(1) Guan Soon Tin Mining Co. v Wong Fook Kum  1 MLJ 99 (FC);
(2) Tan Sri Khoo Teck Puat & Anor v Plenitude Holdings Sdn Bhd  3 MLJ 777 (FC);
(3) Popular Industries Limited v Eastern Garment Manufacturing Sdn Bhd  3 MLJ 360 (HC);
(4) Sime UEP Properties Bhd v Woon Nyoke Lin  4 AMR 4383 CA;
(5) Blue Sea Pools Swimming Centre (Klang) Sdn Bhd v Loo Ah Chew & Sons Sdn Bhd (Shah Alam High Court Civil Suit No. 22-117-1993);
(6) Ban Chuan Trading Co Sdn Bhd & 2 Ors v Ng Bak Guan  1 AMR 81 CA;
(7) Kokomewah Sdn Bhd v Desa Hatchery Sdn Bhd  1 MLJ 214 HC;
(8) Kokomewah Sdn Bhd v Desa Hatchery Sdn Bhd  3 AMR 2319 CA;
(9) Letrik Bandar Hup Heng Sdn Bhd v Wong Sai Hong  5 MLJ 247 HC;
(10) Industrial & Agricultural Distribution Sdn Bhd v Golden Sands Construction Sdn Bhd  3 MLJ 433 HC; and
(11) Malaysian Rubber Development Corp Bhd v Glove Seal Sdn Bhd  3 MLJ 569 SC.
 Mr Mohd Ivan bin Hussein stressed for the plaintiff that the learned High Court judge had correctly awarded the damages on the basis of the plaintiff’s computation in relation to the loss of profit.
 In our judgment, it must be immediately emphasised that the defendant’s repudiation and breach of contract was in relation to the plaintiff’s right to develop 4,856 ha (= 12,000 ac) of agricultural land into an oil palm plantation, and the plaintiff as Contractor was entitled to payment pursuant to the Schedule of Progress Payments incorporated therein. The assessment of damages being an exercise of discretion must be determined on the basis of the facts and circumstances established in each particular case. That being the position, the authorities cited for the defendant would only be useful if they relate to repudiation and breach of a similar type of contract i.e. to develop a relatively huge area of agricultural land into an oil palm plantation.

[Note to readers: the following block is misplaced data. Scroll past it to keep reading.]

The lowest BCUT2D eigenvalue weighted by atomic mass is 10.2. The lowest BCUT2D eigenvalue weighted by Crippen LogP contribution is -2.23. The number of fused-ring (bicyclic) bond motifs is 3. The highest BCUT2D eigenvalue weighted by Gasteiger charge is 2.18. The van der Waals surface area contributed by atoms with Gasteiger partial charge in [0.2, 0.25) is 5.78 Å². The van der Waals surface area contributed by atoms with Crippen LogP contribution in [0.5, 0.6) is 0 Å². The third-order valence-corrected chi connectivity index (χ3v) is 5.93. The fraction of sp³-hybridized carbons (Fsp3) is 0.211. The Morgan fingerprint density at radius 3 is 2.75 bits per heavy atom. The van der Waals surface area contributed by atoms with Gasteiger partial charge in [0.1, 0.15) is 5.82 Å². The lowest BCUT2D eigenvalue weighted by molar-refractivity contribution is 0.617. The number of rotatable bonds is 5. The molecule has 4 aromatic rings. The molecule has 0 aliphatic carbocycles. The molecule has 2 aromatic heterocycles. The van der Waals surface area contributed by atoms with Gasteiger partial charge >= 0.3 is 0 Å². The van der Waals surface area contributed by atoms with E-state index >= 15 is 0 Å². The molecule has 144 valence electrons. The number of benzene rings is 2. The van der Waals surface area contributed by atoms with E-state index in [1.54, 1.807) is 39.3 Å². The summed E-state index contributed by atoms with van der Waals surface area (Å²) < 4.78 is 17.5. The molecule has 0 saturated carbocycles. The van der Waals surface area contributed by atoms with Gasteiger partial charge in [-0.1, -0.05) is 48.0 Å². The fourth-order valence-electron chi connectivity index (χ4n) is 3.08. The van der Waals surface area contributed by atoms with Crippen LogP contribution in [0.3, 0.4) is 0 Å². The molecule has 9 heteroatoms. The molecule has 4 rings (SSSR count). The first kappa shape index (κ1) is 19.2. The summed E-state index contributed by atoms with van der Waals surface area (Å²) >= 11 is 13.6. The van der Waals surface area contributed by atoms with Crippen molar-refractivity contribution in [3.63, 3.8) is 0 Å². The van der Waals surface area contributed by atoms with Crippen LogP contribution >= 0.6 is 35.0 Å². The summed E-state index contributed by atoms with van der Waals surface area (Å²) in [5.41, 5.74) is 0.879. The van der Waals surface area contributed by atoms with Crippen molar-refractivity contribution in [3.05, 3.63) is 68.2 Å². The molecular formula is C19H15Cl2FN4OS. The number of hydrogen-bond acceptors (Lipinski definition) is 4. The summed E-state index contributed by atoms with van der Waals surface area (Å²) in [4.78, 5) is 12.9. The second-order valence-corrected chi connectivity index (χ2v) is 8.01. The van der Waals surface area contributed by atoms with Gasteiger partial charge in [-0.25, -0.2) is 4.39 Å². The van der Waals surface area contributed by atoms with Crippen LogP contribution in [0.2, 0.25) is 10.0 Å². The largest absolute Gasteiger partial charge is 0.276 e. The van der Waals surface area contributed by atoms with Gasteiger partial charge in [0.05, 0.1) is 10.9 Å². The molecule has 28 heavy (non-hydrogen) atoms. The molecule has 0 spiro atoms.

With this perspective in mind, we now proceed to examine the authorities on which the defendant relied. The issues discussed in these authorities revolve around the following:
(1) Action based on negligence;
No evidence of damages;
(3) Different type of contract;
(4) No valid contract; and
(5) Damages based on an estimate.
 We shall now embark on an analysis of the above issues.
 ACTION BASED ON NEGLIGENCE
(1) In Guan Soon Tin Mining Co, supra, the claim was based on the appellant’s negligence in causing pollution of a fish pond by discharging tailings thereto. The plaintiff had failed to establish the defendant’s liability. The Federal Court through the judgment of Ong Hock Thye FJ (later CJ(M)) awarded no damages.
(2) In our respectful view, this authority is irrelevant to the defendant’s contention. It had nothing to do with repudiation and breach of contract.
 NO EVIDENCE OF DAMAGES
(1) In Popular Industries Limited, supra, the plaintiff claimed damages for non-delivery of goods and alleged loss of profit on resale. At p.360D rt, Edgar Joseph Jr J (later FCJ) found that the plaintiff had adduced no evidence or no sufficient evidence as to the amount and so it was virtually impossible to assess the damages.